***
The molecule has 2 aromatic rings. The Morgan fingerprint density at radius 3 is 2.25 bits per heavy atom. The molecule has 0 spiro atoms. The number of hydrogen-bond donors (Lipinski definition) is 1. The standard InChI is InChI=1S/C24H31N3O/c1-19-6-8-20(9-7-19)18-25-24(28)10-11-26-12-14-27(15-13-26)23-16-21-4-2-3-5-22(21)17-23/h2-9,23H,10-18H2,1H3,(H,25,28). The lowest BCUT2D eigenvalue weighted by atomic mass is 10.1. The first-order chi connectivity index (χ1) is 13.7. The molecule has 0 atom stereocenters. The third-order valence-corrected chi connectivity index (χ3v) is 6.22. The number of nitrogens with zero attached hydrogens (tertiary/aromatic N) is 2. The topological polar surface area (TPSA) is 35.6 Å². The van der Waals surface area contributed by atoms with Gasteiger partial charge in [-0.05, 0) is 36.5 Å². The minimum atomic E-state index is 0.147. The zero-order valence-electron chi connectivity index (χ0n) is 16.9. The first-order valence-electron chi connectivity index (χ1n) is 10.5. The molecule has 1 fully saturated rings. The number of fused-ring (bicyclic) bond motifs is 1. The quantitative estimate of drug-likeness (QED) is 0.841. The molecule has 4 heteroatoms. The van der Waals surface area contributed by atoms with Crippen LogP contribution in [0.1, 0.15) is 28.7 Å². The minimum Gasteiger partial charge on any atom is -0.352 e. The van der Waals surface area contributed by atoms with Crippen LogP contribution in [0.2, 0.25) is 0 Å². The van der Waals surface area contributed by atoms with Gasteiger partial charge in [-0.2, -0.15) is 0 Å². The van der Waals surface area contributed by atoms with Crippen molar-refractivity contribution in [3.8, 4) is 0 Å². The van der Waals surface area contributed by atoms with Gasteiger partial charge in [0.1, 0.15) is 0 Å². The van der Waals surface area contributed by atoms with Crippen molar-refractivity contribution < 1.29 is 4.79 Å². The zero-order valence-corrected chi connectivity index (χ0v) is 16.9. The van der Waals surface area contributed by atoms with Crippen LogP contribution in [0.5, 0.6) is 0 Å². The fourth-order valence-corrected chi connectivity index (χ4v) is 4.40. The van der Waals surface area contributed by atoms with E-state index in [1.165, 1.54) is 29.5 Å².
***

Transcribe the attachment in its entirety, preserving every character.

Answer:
The molecule has 2 aromatic rings. The Morgan fingerprint density at radius 3 is 2.25 bits per heavy atom. The molecule has 0 spiro atoms. The number of hydrogen-bond donors (Lipinski definition) is 1. The standard InChI is InChI=1S/C24H31N3O/c1-19-6-8-20(9-7-19)18-25-24(28)10-11-26-12-14-27(15-13-26)23-16-21-4-2-3-5-22(21)17-23/h2-9,23H,10-18H2,1H3,(H,25,28). The lowest BCUT2D eigenvalue weighted by atomic mass is 10.1. The first-order chi connectivity index (χ1) is 13.7. The molecule has 0 atom stereocenters. The third-order valence-corrected chi connectivity index (χ3v) is 6.22. The number of nitrogens with zero attached hydrogens (tertiary/aromatic N) is 2. The topological polar surface area (TPSA) is 35.6 Å². The van der Waals surface area contributed by atoms with Gasteiger partial charge in [-0.05, 0) is 36.5 Å². The minimum atomic E-state index is 0.147. The zero-order valence-electron chi connectivity index (χ0n) is 16.9. The first-order valence-electron chi connectivity index (χ1n) is 10.5. The molecule has 1 fully saturated rings. The number of fused-ring (bicyclic) bond motifs is 1. The quantitative estimate of drug-likeness (QED) is 0.841. The molecule has 4 heteroatoms. The van der Waals surface area contributed by atoms with Crippen LogP contribution in [0.1, 0.15) is 28.7 Å². The minimum Gasteiger partial charge on any atom is -0.352 e. The van der Waals surface area contributed by atoms with Crippen LogP contribution in [0.2, 0.25) is 0 Å². The van der Waals surface area contributed by atoms with Gasteiger partial charge in [-0.2, -0.15) is 0 Å². The van der Waals surface area contributed by atoms with Crippen molar-refractivity contribution in [3.8, 4) is 0 Å². The van der Waals surface area contributed by atoms with Gasteiger partial charge in [0.1, 0.15) is 0 Å². The van der Waals surface area contributed by atoms with Crippen molar-refractivity contribution < 1.29 is 4.79 Å². The zero-order valence-corrected chi connectivity index (χ0v) is 16.9. The van der Waals surface area contributed by atoms with Crippen LogP contribution in [0.5, 0.6) is 0 Å². The fourth-order valence-corrected chi connectivity index (χ4v) is 4.40. The van der Waals surface area contributed by atoms with E-state index in [1.165, 1.54) is 29.5 Å².